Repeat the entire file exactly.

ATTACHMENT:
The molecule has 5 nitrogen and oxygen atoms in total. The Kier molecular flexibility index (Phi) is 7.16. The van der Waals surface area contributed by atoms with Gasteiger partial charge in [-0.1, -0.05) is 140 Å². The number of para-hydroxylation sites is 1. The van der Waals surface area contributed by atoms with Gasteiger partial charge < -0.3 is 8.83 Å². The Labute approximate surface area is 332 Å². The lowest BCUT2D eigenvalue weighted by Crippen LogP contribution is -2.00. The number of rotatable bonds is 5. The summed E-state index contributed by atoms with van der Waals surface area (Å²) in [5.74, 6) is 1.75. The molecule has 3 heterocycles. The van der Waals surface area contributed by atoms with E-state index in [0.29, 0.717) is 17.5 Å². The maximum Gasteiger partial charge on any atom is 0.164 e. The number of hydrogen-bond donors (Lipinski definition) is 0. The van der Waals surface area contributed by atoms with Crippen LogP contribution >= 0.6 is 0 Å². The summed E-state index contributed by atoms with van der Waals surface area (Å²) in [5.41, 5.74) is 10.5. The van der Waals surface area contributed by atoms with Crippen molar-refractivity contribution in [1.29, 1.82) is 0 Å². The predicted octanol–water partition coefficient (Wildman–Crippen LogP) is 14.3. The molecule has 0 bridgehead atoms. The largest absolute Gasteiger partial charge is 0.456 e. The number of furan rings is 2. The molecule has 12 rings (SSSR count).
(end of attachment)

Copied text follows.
The molecule has 5 nitrogen and oxygen atoms in total. The Kier molecular flexibility index (Phi) is 7.16. The van der Waals surface area contributed by atoms with Gasteiger partial charge in [-0.1, -0.05) is 140 Å². The number of para-hydroxylation sites is 1. The van der Waals surface area contributed by atoms with Gasteiger partial charge < -0.3 is 8.83 Å². The Labute approximate surface area is 332 Å². The lowest BCUT2D eigenvalue weighted by Crippen LogP contribution is -2.00. The number of rotatable bonds is 5. The summed E-state index contributed by atoms with van der Waals surface area (Å²) in [5.74, 6) is 1.75. The molecule has 3 heterocycles. The van der Waals surface area contributed by atoms with E-state index in [0.29, 0.717) is 17.5 Å². The maximum Gasteiger partial charge on any atom is 0.164 e. The number of hydrogen-bond donors (Lipinski definition) is 0. The van der Waals surface area contributed by atoms with Crippen LogP contribution >= 0.6 is 0 Å². The summed E-state index contributed by atoms with van der Waals surface area (Å²) in [5.41, 5.74) is 10.5. The van der Waals surface area contributed by atoms with Crippen molar-refractivity contribution in [1.29, 1.82) is 0 Å². The predicted octanol–water partition coefficient (Wildman–Crippen LogP) is 14.3. The molecule has 0 bridgehead atoms. The largest absolute Gasteiger partial charge is 0.456 e. The number of furan rings is 2. The molecule has 12 rings (SSSR count).